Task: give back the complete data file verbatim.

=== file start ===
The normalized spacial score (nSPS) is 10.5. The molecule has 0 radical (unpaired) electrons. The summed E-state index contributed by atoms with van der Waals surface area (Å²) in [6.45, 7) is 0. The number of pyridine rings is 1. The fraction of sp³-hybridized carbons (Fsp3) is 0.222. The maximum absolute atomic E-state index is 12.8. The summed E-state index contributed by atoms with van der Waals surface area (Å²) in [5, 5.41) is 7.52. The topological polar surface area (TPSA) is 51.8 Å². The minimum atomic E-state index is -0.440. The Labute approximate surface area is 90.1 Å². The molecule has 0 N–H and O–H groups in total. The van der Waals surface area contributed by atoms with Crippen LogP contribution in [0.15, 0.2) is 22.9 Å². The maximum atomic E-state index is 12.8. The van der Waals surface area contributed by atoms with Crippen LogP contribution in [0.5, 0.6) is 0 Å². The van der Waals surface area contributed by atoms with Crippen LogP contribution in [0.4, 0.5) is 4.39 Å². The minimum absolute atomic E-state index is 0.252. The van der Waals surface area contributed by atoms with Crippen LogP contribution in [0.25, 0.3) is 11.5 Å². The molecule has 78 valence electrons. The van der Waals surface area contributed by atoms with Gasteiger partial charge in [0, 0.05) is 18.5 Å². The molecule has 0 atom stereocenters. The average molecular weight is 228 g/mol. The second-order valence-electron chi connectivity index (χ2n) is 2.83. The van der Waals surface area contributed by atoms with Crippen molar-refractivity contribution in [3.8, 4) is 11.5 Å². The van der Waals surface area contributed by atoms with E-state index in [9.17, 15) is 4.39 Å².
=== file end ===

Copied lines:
The normalized spacial score (nSPS) is 10.5. The molecule has 0 radical (unpaired) electrons. The summed E-state index contributed by atoms with van der Waals surface area (Å²) in [6.45, 7) is 0. The number of pyridine rings is 1. The fraction of sp³-hybridized carbons (Fsp3) is 0.222. The maximum absolute atomic E-state index is 12.8. The summed E-state index contributed by atoms with van der Waals surface area (Å²) in [5, 5.41) is 7.52. The topological polar surface area (TPSA) is 51.8 Å². The minimum atomic E-state index is -0.440. The Labute approximate surface area is 90.1 Å². The molecule has 0 N–H and O–H groups in total. The van der Waals surface area contributed by atoms with Crippen LogP contribution in [0.15, 0.2) is 22.9 Å². The maximum atomic E-state index is 12.8. The van der Waals surface area contributed by atoms with Crippen LogP contribution in [0.5, 0.6) is 0 Å². The van der Waals surface area contributed by atoms with Crippen LogP contribution in [0.4, 0.5) is 4.39 Å². The minimum absolute atomic E-state index is 0.252. The van der Waals surface area contributed by atoms with Crippen LogP contribution in [0.25, 0.3) is 11.5 Å². The molecule has 78 valence electrons. The van der Waals surface area contributed by atoms with Gasteiger partial charge in [0, 0.05) is 18.5 Å². The molecule has 0 atom stereocenters. The average molecular weight is 228 g/mol. The second-order valence-electron chi connectivity index (χ2n) is 2.83. The van der Waals surface area contributed by atoms with Crippen molar-refractivity contribution in [3.8, 4) is 11.5 Å². The van der Waals surface area contributed by atoms with E-state index in [9.17, 15) is 4.39 Å².